Indonesia refuses to let ISIS fighters and their families return home

Indonesia's coordinating political, legal and security minister Mahfud MD said that there were 689 Indonesians stranded in Syria, but the identity of only 288 has so far been established.
Indonesia's coordinating political, legal and security minister Mahfud MD said that there were 689 Indonesians stranded in Syria, but the identity of only 288 has so far been established.PHOTO: REUTERS

JAKARTA - Indonesia has decided not to allow more than 600 of its citizens, comprising of what are believed to be Islamic State in Iraq and Syria (ISIS) fighters as well as their family members, to return home.

All are stranded in a refugee camp in Syria since US-led coalition forces defeated ISIS in March 2019.

"There is no plan to take back terrorists. We will not take back foreign terrorist fighters to Indonesia… For children below aged 10, we may consider case by case. We will see whether the minors are orphans," coordinating political, legal and security minister Mahfud MD told reporters on Tuesday (Feb 11) after meeting President Joko Widodo.

"The government is going to gather more valid data on how many there are, their identity and those who were involved in terrorism," added Mr Mahfud.

Citing data from the US Central Intelligence Agency, he said that there were 689 Indonesians stranded in Syria, but the identity of only 288 has so far been established.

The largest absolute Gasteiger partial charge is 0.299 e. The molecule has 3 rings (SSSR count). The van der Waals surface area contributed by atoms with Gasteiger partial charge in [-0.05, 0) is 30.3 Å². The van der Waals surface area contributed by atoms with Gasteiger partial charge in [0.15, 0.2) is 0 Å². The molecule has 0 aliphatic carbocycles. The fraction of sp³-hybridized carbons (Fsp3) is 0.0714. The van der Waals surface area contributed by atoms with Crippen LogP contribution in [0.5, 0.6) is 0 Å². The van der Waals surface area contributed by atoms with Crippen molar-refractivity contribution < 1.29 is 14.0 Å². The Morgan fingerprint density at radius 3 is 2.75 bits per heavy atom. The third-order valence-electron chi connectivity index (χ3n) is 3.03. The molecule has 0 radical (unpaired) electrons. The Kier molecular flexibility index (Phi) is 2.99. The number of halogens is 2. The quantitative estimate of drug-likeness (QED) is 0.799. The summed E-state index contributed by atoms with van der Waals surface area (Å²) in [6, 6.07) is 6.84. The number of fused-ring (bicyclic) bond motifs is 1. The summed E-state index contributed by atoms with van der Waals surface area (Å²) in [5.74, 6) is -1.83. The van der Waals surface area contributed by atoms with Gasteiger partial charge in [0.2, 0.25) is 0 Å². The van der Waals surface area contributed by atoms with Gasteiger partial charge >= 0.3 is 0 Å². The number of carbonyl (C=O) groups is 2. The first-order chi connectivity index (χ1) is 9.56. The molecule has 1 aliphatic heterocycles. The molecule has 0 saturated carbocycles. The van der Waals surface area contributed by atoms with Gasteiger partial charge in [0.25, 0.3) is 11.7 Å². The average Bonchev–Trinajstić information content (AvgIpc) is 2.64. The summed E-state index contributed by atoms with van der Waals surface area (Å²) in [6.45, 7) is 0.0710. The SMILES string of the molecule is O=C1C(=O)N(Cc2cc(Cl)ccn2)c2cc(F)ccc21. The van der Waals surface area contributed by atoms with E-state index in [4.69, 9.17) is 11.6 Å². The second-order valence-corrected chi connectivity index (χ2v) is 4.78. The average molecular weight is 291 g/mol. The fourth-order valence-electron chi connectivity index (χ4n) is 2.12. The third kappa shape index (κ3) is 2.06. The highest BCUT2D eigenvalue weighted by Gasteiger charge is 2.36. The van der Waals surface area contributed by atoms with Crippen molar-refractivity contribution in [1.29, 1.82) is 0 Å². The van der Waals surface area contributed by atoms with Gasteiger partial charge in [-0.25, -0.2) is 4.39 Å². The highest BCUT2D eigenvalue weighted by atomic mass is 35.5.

The Indonesians who travelled to Syria to join ISIS reportedly burned their Indonesian passports and all forms of identification.

The issue of the stranded Indonesians was the subject of the meeting at the presidential palace in Bogor, West Java. Other ministries and agency heads were also involved in the meeting.

The head of Indonesia's counter-terrorism agency, BNPT, Inspector-General Suhardi Alius disclosed in July last year that the government had set up a task force under Mr Mahfud to evaluate and come up with proposed options for Mr Joko to deal with the issue.

Tuesday's announcement has come against the backdrop of heated debate among Indonesians over whether to allow their countrymen and their families to return home.

 

Dr Sri Yunanto, an expert adviser to Mr Mahfud, had earlier said that the security concerns of neighbouring countries would be among the factors Indonesia would consider before deciding on the matter.